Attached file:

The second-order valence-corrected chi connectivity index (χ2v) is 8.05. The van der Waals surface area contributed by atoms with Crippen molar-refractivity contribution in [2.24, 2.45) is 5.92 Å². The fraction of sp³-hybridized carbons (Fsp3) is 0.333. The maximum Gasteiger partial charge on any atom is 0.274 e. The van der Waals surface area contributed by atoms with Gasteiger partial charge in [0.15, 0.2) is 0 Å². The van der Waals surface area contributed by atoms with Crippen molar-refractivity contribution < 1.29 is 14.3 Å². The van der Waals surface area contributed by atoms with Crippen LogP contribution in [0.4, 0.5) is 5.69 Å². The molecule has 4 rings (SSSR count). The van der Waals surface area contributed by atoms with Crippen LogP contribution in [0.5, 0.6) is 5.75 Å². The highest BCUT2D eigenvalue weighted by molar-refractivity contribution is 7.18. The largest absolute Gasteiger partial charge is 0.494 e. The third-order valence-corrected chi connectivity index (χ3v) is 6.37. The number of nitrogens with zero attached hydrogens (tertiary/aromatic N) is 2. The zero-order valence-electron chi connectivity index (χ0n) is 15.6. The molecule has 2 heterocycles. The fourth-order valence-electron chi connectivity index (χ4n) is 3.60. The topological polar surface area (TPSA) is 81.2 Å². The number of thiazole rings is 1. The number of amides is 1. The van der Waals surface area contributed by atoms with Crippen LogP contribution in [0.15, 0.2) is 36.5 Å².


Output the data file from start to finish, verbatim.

The second-order valence-corrected chi connectivity index (χ2v) is 8.05. The van der Waals surface area contributed by atoms with Crippen molar-refractivity contribution in [2.24, 2.45) is 5.92 Å². The fraction of sp³-hybridized carbons (Fsp3) is 0.333. The maximum Gasteiger partial charge on any atom is 0.274 e. The van der Waals surface area contributed by atoms with Gasteiger partial charge in [0.15, 0.2) is 0 Å². The van der Waals surface area contributed by atoms with Crippen molar-refractivity contribution < 1.29 is 14.3 Å². The van der Waals surface area contributed by atoms with Crippen LogP contribution in [0.4, 0.5) is 5.69 Å². The molecule has 4 rings (SSSR count). The van der Waals surface area contributed by atoms with Crippen LogP contribution in [0.5, 0.6) is 5.75 Å². The highest BCUT2D eigenvalue weighted by molar-refractivity contribution is 7.18. The largest absolute Gasteiger partial charge is 0.494 e. The third-order valence-corrected chi connectivity index (χ3v) is 6.37. The number of nitrogens with zero attached hydrogens (tertiary/aromatic N) is 2. The zero-order valence-electron chi connectivity index (χ0n) is 15.6. The molecule has 2 heterocycles. The fourth-order valence-electron chi connectivity index (χ4n) is 3.60. The topological polar surface area (TPSA) is 81.2 Å². The number of thiazole rings is 1. The number of amides is 1. The van der Waals surface area contributed by atoms with Crippen LogP contribution in [0.15, 0.2) is 36.5 Å².